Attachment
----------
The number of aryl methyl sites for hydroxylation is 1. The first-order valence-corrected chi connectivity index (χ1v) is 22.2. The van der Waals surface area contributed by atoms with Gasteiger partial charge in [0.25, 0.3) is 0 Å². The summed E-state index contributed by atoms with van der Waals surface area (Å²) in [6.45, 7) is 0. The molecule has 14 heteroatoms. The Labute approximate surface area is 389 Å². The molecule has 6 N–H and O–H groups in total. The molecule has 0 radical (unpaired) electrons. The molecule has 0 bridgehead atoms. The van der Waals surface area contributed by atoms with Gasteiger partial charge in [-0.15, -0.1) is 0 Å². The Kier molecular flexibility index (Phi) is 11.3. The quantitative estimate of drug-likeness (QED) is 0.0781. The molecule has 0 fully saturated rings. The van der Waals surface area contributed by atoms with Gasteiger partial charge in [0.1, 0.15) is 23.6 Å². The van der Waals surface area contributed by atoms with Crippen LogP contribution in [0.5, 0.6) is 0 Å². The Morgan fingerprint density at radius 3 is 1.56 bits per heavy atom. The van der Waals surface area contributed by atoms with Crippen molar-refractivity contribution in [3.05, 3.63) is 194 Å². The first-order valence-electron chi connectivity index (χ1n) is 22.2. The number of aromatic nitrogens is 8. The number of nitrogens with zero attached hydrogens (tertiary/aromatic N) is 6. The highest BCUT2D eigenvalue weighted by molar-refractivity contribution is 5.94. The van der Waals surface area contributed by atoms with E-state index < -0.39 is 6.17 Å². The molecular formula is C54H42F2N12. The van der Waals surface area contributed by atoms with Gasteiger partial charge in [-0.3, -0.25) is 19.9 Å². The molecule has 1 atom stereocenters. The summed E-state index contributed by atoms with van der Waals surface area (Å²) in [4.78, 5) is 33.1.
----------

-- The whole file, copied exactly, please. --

The number of aryl methyl sites for hydroxylation is 1. The first-order valence-corrected chi connectivity index (χ1v) is 22.2. The van der Waals surface area contributed by atoms with Gasteiger partial charge in [0.25, 0.3) is 0 Å². The summed E-state index contributed by atoms with van der Waals surface area (Å²) in [6.45, 7) is 0. The molecule has 14 heteroatoms. The Labute approximate surface area is 389 Å². The molecule has 6 N–H and O–H groups in total. The molecule has 0 radical (unpaired) electrons. The molecule has 0 bridgehead atoms. The van der Waals surface area contributed by atoms with Gasteiger partial charge in [-0.15, -0.1) is 0 Å². The Kier molecular flexibility index (Phi) is 11.3. The quantitative estimate of drug-likeness (QED) is 0.0781. The molecule has 0 fully saturated rings. The van der Waals surface area contributed by atoms with Gasteiger partial charge in [0.1, 0.15) is 23.6 Å². The van der Waals surface area contributed by atoms with Crippen LogP contribution in [0.5, 0.6) is 0 Å². The Morgan fingerprint density at radius 3 is 1.56 bits per heavy atom. The van der Waals surface area contributed by atoms with Crippen molar-refractivity contribution in [3.05, 3.63) is 194 Å². The first-order valence-electron chi connectivity index (χ1n) is 22.2. The number of aromatic nitrogens is 8. The number of nitrogens with zero attached hydrogens (tertiary/aromatic N) is 6. The highest BCUT2D eigenvalue weighted by molar-refractivity contribution is 5.94. The van der Waals surface area contributed by atoms with E-state index < -0.39 is 6.17 Å². The molecular formula is C54H42F2N12. The van der Waals surface area contributed by atoms with Gasteiger partial charge in [-0.3, -0.25) is 19.9 Å². The molecule has 1 atom stereocenters. The summed E-state index contributed by atoms with van der Waals surface area (Å²) in [4.78, 5) is 33.1.